It is time to move beyond counting up the differences between people in the workplace and work toward the uniting of differences so that more of Canada’s organizations can truly enjoy the benefits of a diverse, inclusive workforce. So says Deloitte in its “Outcomes Over Optics” report, summarizing their ongoing research into bias in Canada’s workplaces. Yet can Canadian leaders – within the field of diversity, equity, and inclusion (DEI) and elsewhere – truly take the bold steps needed to root out bias and overcome its lingering power?
Saying the right things at the right time, or even making timely donations to causes of the moment, is no longer sufficient. Many well-written statements and flashy financial gifts have been used as a way to signal public support for equity, diversity, and inclusion efforts … but they have not been followed with deep changes to organizational operations or daily practices. Increasingly, these “optics” moves are being called out on social media and in the press, as they should be. These shallow gestures effectively rob companies across Canada of the true benefits of a diverse, inclusive workforce comfortable giving 100 per cent at work.
Plus, the rising generations of workers – including the so-called “Inclusion Generation” of millennials who will make up 75 per cent of Canada’s workforce by 2025 – are looking for measurable, visible changes.
According to Deloitte, some 47 per cent of millennial-aged workers consider equity, diversity and inclusion to be an important job-search criterion. They do not want to hear Canada’s corporate recruiters talking about equity, diversity, and inclusion at work without seeing hard evidence supporting claims of change, investment, and transparency.
As a result, Corporate Canada needs to be able to “show the receipts” when it comes to inclusivity at work. That is difficult to do in the abstract, which is why over the next year an excellent place for Canadian DEI leaders to focus is on documentation of best practices being implemented and metrics to measure progress.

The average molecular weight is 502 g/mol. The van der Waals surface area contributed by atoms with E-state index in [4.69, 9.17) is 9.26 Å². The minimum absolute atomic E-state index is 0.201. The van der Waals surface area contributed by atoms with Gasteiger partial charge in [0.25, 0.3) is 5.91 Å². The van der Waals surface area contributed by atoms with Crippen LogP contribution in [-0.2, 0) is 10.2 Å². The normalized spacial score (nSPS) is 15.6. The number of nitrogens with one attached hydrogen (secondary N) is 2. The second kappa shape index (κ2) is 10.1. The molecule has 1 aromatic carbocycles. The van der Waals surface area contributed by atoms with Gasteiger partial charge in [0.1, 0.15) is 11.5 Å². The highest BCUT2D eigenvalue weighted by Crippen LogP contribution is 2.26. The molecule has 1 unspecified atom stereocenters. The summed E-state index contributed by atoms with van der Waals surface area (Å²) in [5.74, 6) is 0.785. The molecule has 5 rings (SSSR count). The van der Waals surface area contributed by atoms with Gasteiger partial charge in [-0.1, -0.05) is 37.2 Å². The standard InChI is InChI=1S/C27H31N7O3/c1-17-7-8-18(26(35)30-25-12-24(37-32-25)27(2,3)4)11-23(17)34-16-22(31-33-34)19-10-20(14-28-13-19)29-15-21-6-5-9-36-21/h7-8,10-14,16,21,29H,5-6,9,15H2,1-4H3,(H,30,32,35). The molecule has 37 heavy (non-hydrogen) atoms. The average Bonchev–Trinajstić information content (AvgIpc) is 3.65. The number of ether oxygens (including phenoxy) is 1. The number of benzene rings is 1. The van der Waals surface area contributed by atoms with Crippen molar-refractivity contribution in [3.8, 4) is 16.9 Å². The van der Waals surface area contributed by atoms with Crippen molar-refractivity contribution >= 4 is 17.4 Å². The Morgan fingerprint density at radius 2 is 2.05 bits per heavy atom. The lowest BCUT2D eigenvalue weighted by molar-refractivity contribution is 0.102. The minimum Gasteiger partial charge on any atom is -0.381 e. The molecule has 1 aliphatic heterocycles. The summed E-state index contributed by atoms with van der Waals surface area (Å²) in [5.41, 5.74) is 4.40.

In this way, firms actively trying to remove bias from their organizations will begin to separate themselves further from their peers as employers of choice for inclusivity-minded candidates. They will be able to point to real outcomes, not just optics, when competing for scarce talent in Canada’s competitive job market. This will help them win over choosy candidates and reap the benefits of having a more inclusive and visibly diverse workforce.
Working to build up “the receipts” also helps create meaningful conversations that add fresh fire to anti-bias efforts. Having hard data can help overcome pushback on diversity initiatives and help move organizations beyond tokenism and “tick box” diversity programming. After all, when departmental attendance at seminars is not moving the bar on departmental diversity in hiring, promotion, or pay, or when certain groups continue to have a reputation as unwelcoming despite token participation in training, then it is unquestionably clear that deeper level changes are needed. Working from data, with clear metrics, can ease the pain of clearing away generational bias and long-standing habits that hold back true change.
Easy? Not always. That is what makes the commitment to rooting out bias and building up a truly inclusive and equitable organization such a bold move at this time. It is simple enough to offer up lip service to the cause of equity, diversity, and inclusion, but much more difficult to live those values all day, every day.
Still, here we believe Corporate Canada is up to the challenge. The pages ahead provide inspiration, insights, and examples of how it can be possible. Freeing Canada’s businesses from the bottom-line detrimental effects of bias – turnover, lost productivity, a disengaged workforce to name just a few – opens up the possibility of a more prosperous future for everyone.
It is worth the effort. It has always been worth the effort. And there is no better time than right now to take the next bold step forward.